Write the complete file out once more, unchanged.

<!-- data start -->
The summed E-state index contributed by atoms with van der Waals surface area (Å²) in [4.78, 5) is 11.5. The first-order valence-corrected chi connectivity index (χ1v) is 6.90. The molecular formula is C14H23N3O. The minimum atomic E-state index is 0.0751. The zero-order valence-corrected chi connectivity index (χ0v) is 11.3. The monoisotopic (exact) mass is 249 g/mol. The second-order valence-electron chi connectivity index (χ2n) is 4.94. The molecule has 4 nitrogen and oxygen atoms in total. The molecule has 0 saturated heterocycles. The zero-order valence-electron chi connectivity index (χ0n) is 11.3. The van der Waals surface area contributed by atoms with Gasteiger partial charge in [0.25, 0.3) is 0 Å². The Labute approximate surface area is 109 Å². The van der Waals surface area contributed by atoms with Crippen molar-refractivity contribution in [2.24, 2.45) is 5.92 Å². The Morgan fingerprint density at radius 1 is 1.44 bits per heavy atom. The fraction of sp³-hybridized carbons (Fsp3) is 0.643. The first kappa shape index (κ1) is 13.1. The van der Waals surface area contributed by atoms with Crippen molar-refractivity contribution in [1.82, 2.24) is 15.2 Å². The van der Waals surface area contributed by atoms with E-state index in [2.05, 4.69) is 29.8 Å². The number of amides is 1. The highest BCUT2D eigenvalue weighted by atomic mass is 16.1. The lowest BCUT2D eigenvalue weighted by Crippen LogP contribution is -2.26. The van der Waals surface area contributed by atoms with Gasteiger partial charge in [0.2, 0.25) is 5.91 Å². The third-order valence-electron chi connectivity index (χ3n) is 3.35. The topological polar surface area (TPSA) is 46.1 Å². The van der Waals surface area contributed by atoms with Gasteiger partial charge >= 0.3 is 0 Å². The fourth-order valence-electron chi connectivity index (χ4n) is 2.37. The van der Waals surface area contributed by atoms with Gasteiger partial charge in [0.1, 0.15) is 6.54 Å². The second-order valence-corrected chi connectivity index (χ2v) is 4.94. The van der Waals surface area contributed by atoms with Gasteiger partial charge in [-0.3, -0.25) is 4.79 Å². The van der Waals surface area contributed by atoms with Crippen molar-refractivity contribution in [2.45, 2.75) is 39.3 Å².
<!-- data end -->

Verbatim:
The summed E-state index contributed by atoms with van der Waals surface area (Å²) in [4.78, 5) is 11.5. The first-order valence-corrected chi connectivity index (χ1v) is 6.90. The molecular formula is C14H23N3O. The minimum atomic E-state index is 0.0751. The zero-order valence-corrected chi connectivity index (χ0v) is 11.3. The monoisotopic (exact) mass is 249 g/mol. The second-order valence-electron chi connectivity index (χ2n) is 4.94. The molecule has 4 nitrogen and oxygen atoms in total. The molecule has 0 saturated heterocycles. The zero-order valence-electron chi connectivity index (χ0n) is 11.3. The van der Waals surface area contributed by atoms with Gasteiger partial charge in [0.25, 0.3) is 0 Å². The Labute approximate surface area is 109 Å². The van der Waals surface area contributed by atoms with Crippen molar-refractivity contribution in [2.24, 2.45) is 5.92 Å². The Morgan fingerprint density at radius 1 is 1.44 bits per heavy atom. The fraction of sp³-hybridized carbons (Fsp3) is 0.643. The first kappa shape index (κ1) is 13.1. The van der Waals surface area contributed by atoms with Crippen molar-refractivity contribution in [1.82, 2.24) is 15.2 Å². The van der Waals surface area contributed by atoms with E-state index in [2.05, 4.69) is 29.8 Å². The number of amides is 1. The highest BCUT2D eigenvalue weighted by atomic mass is 16.1. The lowest BCUT2D eigenvalue weighted by Crippen LogP contribution is -2.26. The van der Waals surface area contributed by atoms with Gasteiger partial charge in [0.2, 0.25) is 5.91 Å². The third-order valence-electron chi connectivity index (χ3n) is 3.35. The topological polar surface area (TPSA) is 46.1 Å². The van der Waals surface area contributed by atoms with Gasteiger partial charge >= 0.3 is 0 Å². The fourth-order valence-electron chi connectivity index (χ4n) is 2.37. The van der Waals surface area contributed by atoms with Gasteiger partial charge in [0.1, 0.15) is 6.54 Å². The second-order valence-corrected chi connectivity index (χ2v) is 4.94. The van der Waals surface area contributed by atoms with Gasteiger partial charge in [-0.3, -0.25) is 4.79 Å². The van der Waals surface area contributed by atoms with Crippen molar-refractivity contribution in [2.45, 2.75) is 39.3 Å².